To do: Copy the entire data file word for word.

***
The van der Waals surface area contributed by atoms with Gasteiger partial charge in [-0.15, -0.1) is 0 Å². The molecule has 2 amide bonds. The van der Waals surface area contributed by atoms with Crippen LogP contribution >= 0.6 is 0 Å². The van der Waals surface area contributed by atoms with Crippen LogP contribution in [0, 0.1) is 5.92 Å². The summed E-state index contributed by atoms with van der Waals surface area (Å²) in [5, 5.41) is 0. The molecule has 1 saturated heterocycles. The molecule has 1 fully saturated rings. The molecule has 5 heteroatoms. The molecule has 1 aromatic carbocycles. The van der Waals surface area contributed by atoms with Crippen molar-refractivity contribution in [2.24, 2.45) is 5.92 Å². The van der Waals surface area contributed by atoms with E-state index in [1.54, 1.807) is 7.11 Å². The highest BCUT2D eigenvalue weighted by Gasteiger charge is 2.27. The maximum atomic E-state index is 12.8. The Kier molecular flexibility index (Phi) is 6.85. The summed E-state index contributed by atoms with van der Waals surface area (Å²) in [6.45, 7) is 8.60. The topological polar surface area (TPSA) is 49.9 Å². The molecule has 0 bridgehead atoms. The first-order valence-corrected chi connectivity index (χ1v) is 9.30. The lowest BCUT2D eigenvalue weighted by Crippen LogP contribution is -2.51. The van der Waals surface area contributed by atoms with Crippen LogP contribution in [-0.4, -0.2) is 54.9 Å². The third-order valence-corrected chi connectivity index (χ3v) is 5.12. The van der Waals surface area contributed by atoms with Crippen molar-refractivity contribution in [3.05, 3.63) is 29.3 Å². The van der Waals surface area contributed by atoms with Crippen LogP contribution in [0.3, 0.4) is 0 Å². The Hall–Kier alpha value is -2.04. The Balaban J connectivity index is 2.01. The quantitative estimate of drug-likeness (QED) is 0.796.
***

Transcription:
The van der Waals surface area contributed by atoms with Gasteiger partial charge in [-0.15, -0.1) is 0 Å². The molecule has 2 amide bonds. The van der Waals surface area contributed by atoms with Crippen LogP contribution >= 0.6 is 0 Å². The van der Waals surface area contributed by atoms with Crippen LogP contribution in [0, 0.1) is 5.92 Å². The summed E-state index contributed by atoms with van der Waals surface area (Å²) in [5, 5.41) is 0. The molecule has 1 saturated heterocycles. The molecule has 1 fully saturated rings. The molecule has 5 heteroatoms. The molecule has 1 aromatic carbocycles. The van der Waals surface area contributed by atoms with Crippen molar-refractivity contribution in [2.24, 2.45) is 5.92 Å². The van der Waals surface area contributed by atoms with E-state index in [1.54, 1.807) is 7.11 Å². The highest BCUT2D eigenvalue weighted by Gasteiger charge is 2.27. The maximum atomic E-state index is 12.8. The Kier molecular flexibility index (Phi) is 6.85. The summed E-state index contributed by atoms with van der Waals surface area (Å²) in [6.45, 7) is 8.60. The topological polar surface area (TPSA) is 49.9 Å². The molecule has 0 bridgehead atoms. The first-order valence-corrected chi connectivity index (χ1v) is 9.30. The lowest BCUT2D eigenvalue weighted by Crippen LogP contribution is -2.51. The van der Waals surface area contributed by atoms with Crippen LogP contribution in [-0.4, -0.2) is 54.9 Å². The third-order valence-corrected chi connectivity index (χ3v) is 5.12. The van der Waals surface area contributed by atoms with Crippen molar-refractivity contribution in [3.05, 3.63) is 29.3 Å². The van der Waals surface area contributed by atoms with Crippen LogP contribution in [0.3, 0.4) is 0 Å². The Hall–Kier alpha value is -2.04. The Balaban J connectivity index is 2.01. The quantitative estimate of drug-likeness (QED) is 0.796.